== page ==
[1] Note: In order to have the most representative sample possible, I have only included the 40 blogs for which tracker data was available.



Scholarly Analyses

Blood, Rebecca. “How Blogging Software Reshapes the Online Community.” Communications of the ACM 47 (2004): 53-55.

Davila, James R. “Enter the Bibliobloggers.” Paper presented at the annual meeting of the Society of Biblical Literature. Philadelphia, PA, November 20, 2005.

_____. “What Just Happened: The Rise of ‘Biblioblogging’ in the First Decade of the Twenty-First Century.” Paper presented at the annual meeting of the Society of Biblical Literature. Atlanta, GA, November 22, 2010.

de Moor, Aldo and Lilia Efimova. “An Argumentation Analysis of Weblog Conversations.” Pages 197-212 in Proceedings of the 9th International Working Conference on the Language-Action Perspective on Communication Modelling (LAP 2004). Edited by M. Aakhus and M. Lind. New Brunswick, NJ: Rutgers, 2004.

Du, Helen S. and Christian Wagner. “Weblog Success: Exploring the Role of Technology.” International Journal of Human-Computer Studies 64 (2006): 789–798.

Gregg, Melissa. “Feeling Ordinary: Blogging as Conversational Scholarship.” Continuum: Journal of Media & Cultural Studies 20 (2006): 147-160.

Guo Xitong, Doug Vogel, Zhongyun Zhou, Xi Zhang, and Huaping Chen. “Chaos Theory as a Lens for Interpreting Blogging.” Journal of Management Information Systems 26 (2009): 101–127.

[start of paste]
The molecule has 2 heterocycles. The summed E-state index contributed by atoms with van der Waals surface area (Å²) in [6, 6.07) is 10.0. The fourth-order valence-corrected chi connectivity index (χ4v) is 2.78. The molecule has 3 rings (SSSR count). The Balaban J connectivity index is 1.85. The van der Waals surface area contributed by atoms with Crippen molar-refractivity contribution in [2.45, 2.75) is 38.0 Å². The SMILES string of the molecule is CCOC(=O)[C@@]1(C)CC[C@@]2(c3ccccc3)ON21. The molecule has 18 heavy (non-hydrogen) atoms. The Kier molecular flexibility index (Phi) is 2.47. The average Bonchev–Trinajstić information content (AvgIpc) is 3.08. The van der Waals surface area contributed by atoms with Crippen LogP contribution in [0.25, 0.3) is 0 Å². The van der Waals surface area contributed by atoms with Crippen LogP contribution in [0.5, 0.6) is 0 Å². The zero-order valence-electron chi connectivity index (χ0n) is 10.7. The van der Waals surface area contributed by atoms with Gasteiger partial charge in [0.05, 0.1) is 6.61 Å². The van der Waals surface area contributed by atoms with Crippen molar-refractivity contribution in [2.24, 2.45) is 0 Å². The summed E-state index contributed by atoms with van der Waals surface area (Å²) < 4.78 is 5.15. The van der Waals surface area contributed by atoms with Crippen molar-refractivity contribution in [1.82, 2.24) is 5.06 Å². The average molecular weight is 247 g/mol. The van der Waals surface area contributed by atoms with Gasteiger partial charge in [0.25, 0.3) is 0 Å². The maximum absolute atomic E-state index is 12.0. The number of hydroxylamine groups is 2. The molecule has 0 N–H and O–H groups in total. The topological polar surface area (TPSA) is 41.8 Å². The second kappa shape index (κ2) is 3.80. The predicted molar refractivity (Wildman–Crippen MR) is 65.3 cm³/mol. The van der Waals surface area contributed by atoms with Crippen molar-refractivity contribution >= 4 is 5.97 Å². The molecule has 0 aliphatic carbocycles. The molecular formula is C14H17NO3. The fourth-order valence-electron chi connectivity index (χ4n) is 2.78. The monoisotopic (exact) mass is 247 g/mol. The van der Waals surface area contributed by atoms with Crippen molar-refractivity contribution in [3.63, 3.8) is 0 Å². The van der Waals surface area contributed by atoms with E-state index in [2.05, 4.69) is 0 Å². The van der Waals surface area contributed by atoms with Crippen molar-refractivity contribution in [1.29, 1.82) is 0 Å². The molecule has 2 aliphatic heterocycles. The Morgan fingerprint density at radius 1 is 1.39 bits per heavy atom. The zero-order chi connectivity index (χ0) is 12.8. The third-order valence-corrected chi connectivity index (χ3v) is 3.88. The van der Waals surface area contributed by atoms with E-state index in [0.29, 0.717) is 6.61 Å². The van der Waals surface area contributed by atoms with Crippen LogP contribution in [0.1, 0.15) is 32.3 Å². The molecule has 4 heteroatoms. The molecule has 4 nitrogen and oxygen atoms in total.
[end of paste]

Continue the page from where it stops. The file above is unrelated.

Herring, Susan C., Lois Ann Scheidt, Sabrina Bonus, and Elijah Wright. “Bridging the Gap: A Genre Analysis of Weblogs.” Proceedings of the 37th Hawaii International Conference on System Sciences (2004): 1-11.

Lovink, Geert. Zero Comments: Blogging and Critical Internet Future. New York: Routledge, 2008.

Luzón, María José. “‘Interesting Post, But I Disagree’: Social Presence and Antisocial Behaviour in Academic Weblogs.” Applied Linguistics 32 (2011): 517-540.

Powell, Douglas A., Casey J. Jacob, and Benjamin J. Chapman. “Using Blogs and New Media in Academic Practice: Potential Roles in Research, Teaching, Learning, and Extension.” Innovative Higher Education 37 (2012): 271-282.

Shirky, Clay. “Power Laws, Weblogs, and Inequality.” Feb 8, 2003.

Bloggers’ Posts

Cargill, Robert R. “Sins of Commission and Omission: Digitally Generated Marginal ‘Fishes’ and Overlooked Handles on the So-called ‘Jonah Ossuary.’” March 13, 2012.

Goodacre, Mark. “SBL CARG Biblioblog Session.” November 12, 2005.

_____. “Disintegration of the Biblioblogging Community?” April 20, 2006.

_____. “Vertical Blogs vs. Horizontal Blogs.” August 8, 2012.

_____. “Jesus’ Wife Fragment: Further Evidence of Modern Forgery.” October 11, 2012.

Heiser, Michael S. “Just in Time for Easter Cash Flow: The Tomb of Jesus’ Disciples.” February 27, 2012.

Lombatti, Antonio. “Never seen a fish depicted upside-down.” March 1, 2012.

McGrath, James. “Is the Gospel of Jesus’ Wife a Fake?” September 21, 2012.

_____. “Lessons from Jesus’ Wife.” October 8, 2012.

Watts, Joel L. “$imcha Gives a Prime Example of the Theory of Motivated Reasoning.” March 6, 2012.

West, Jim. “The Dis-Integration of the ‘Biblioblogging’ Community.” April 17, 2006. (Accessed via the Internet Archive Wayback Machine.)